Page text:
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Brain Network for Thirst and Salt Regulation Discovered!

A significant advancement has been made in understanding how the brain regulates thirst and salt cravings.

Maintaining optimal hydration and electrolyte balance, particularly sodium from salt, is crucial for the well-being of land-dwelling creatures, including ourselves. Intriguingly, the human brain possesses specific areas that regulate thirst and salt cravings through complex neural pathways.

Previous studies were suggested that water or salt being ingested quickly is suppressed thirst and salt appetite before the digestive system is absorbed the ingested substances, being indicated the existence of sensing and feedback mechanisms are present in digestive organs that contribute to real-time thirst and salt appetite regulation in response to drinking and feeding. Unfortunately, despite extensive having been conducted on this subject, the details of these underlying mechanisms remain elusive.

The Study

In a quest to understand the underlying mechanisms of thirst and salt appetite modulation, a research team in Japan recently conducted a detailed investigation on the parabrachial nucleus (PBN), the brain region responsible for relaying ingestion signals from the digestive organs.

To achieve this, researchers employed a series of in vivo experiments utilizing genetically modified mice. These mice were introduced with optogenetic (and chemogenetic) modifications alongside in vivo calcium imaging techniques. This allowed for visualization and control of specific neuron activation or inhibition within the lateral PBN (LPBN) through the use of light (and chemicals).

The experiments involved offering water and/or salt water to the mice under various conditions, including regular, water-depleted, and salt-depleted states. This facilitated the monitoring of neural activity alongside corresponding drinking behaviors.

Through this investigation, two distinct groups of neurons expressing cholecystokinin mRNA within the LPBN were identified. These neurons became activated upon water and salt intake. The group responding to water intake projects from the LPBN to the median preoptic nucleus (MnPO), while the one responding to salt intake projects to the ventral bed nucleus of the stria terminalis (vBNST).

Interestingly, by artificially activating these neuronal populations via optogenetic techniques (light-based genetic control), researchers observed a significant decrease in water and salt consumption by the mice, even in previously water- or salt-deprived conditions. Conversely, chemical inhibition of these neurons resulted in increased water and salt intake compared to normal levels.

These findings suggest that the identified neuronal populations within the LPBN play a role in feedback mechanisms that suppress thirst and salt appetite following water or salt ingestion, potentially aiding in preventing overconsumption of water or salt.

Building upon previous neurological research, these findings further illuminate the role of MnPO and vBNST as key regulators of thirst and salt appetite. These brain regions integrate stimulatory and inhibitory signals originating from various areas within the brain.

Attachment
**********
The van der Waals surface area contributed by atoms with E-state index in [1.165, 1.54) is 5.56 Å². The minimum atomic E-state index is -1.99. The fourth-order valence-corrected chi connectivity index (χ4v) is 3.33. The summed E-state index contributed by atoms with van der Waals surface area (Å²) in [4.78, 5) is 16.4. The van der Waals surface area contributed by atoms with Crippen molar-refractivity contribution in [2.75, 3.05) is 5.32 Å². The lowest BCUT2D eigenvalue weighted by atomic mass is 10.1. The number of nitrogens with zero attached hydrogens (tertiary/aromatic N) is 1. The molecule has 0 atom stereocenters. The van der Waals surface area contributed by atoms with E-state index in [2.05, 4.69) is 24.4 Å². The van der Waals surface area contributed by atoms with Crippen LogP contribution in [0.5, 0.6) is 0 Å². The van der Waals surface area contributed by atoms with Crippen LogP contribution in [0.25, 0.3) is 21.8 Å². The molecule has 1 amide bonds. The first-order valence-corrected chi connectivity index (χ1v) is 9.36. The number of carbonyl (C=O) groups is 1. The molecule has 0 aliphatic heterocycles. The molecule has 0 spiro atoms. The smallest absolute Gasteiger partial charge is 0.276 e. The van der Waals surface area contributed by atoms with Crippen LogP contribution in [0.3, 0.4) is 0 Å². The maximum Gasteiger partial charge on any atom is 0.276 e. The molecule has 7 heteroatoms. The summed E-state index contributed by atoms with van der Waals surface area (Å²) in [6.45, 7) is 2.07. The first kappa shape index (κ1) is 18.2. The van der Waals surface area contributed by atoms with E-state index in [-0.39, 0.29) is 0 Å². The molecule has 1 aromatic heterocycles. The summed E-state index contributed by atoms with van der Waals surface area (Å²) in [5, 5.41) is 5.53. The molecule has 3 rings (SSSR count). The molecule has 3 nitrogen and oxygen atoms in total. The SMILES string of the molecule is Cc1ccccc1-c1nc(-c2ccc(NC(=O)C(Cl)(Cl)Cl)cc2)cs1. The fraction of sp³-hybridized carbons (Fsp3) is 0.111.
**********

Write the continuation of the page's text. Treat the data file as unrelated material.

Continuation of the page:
“Understanding the brain mechanisms that control water and salt intake behaviors represents a major advancement not only in neuroscience and physiology, but also provides valuable insights into the mechanisms behind diseases caused by excessive water or salt intake, such as water intoxication, polydipsia, and salt-sensitive hypertension.”

Assistant Professor Takashi Matsuda from Tokyo Institute of Technology

“Many neural mechanisms governing fluid balance remain to be discovered. We require further investigation to understand how the signals for promoting and suppressing water and salt intake, converging within the MnPO and vBNST, are integrated and influence our intake behaviors.”

Masaharu Noda


Thirst and salt appetite are temporarily suppressed after water and salt ingestion, respectively, before absorption; however, the underlying neural mechanisms remain unclear. The parabrachial nucleus (PBN) is the relay center of ingestion signals from the digestive organs. We herein identify two distinct neuronal populations expressing cholecystokinin (Cck) mRNA in the lateral PBN that are activated in response to water and salt intake, respectively. The two Cck neurons in the dorsal-lateral compartment of the PBN project to the median preoptic nucleus and ventral part of the bed nucleus of the stria terminalis, respectively. The optogenetic stimulation of respective Cck neurons suppresses thirst or salt appetite under water- or salt-depleted conditions. The combination of optogenetics and in vivo Ca2+ imaging during ingestion reveals that both Cck neurons control GABAergic neurons in their target nuclei. These findings provide the feedback mechanisms for the suppression of thirst and salt appetite after ingestion.

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